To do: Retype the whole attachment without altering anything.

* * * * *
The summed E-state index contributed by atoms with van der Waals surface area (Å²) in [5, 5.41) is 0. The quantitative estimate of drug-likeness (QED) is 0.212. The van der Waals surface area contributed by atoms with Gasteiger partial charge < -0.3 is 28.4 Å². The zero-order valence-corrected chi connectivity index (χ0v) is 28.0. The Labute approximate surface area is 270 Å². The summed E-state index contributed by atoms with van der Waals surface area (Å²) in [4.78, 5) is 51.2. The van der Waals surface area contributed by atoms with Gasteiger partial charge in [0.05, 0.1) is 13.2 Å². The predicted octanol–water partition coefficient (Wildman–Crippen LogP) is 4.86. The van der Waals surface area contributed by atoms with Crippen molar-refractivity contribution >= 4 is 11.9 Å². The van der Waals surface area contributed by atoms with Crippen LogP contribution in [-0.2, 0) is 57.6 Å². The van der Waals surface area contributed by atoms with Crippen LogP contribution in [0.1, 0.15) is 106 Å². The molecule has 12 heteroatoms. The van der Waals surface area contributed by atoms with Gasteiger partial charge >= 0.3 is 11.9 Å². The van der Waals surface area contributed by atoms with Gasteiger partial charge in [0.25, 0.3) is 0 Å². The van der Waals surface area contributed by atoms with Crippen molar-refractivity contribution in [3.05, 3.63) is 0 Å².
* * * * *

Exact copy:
The summed E-state index contributed by atoms with van der Waals surface area (Å²) in [5, 5.41) is 0. The quantitative estimate of drug-likeness (QED) is 0.212. The van der Waals surface area contributed by atoms with Gasteiger partial charge < -0.3 is 28.4 Å². The zero-order valence-corrected chi connectivity index (χ0v) is 28.0. The Labute approximate surface area is 270 Å². The summed E-state index contributed by atoms with van der Waals surface area (Å²) in [4.78, 5) is 51.2. The van der Waals surface area contributed by atoms with Gasteiger partial charge in [0.05, 0.1) is 13.2 Å². The predicted octanol–water partition coefficient (Wildman–Crippen LogP) is 4.86. The van der Waals surface area contributed by atoms with Crippen molar-refractivity contribution >= 4 is 11.9 Å². The van der Waals surface area contributed by atoms with Crippen LogP contribution in [-0.2, 0) is 57.6 Å². The van der Waals surface area contributed by atoms with Crippen LogP contribution in [0.1, 0.15) is 106 Å². The molecule has 12 heteroatoms. The van der Waals surface area contributed by atoms with Gasteiger partial charge >= 0.3 is 11.9 Å². The van der Waals surface area contributed by atoms with Gasteiger partial charge in [0.25, 0.3) is 0 Å². The van der Waals surface area contributed by atoms with Crippen molar-refractivity contribution in [3.05, 3.63) is 0 Å².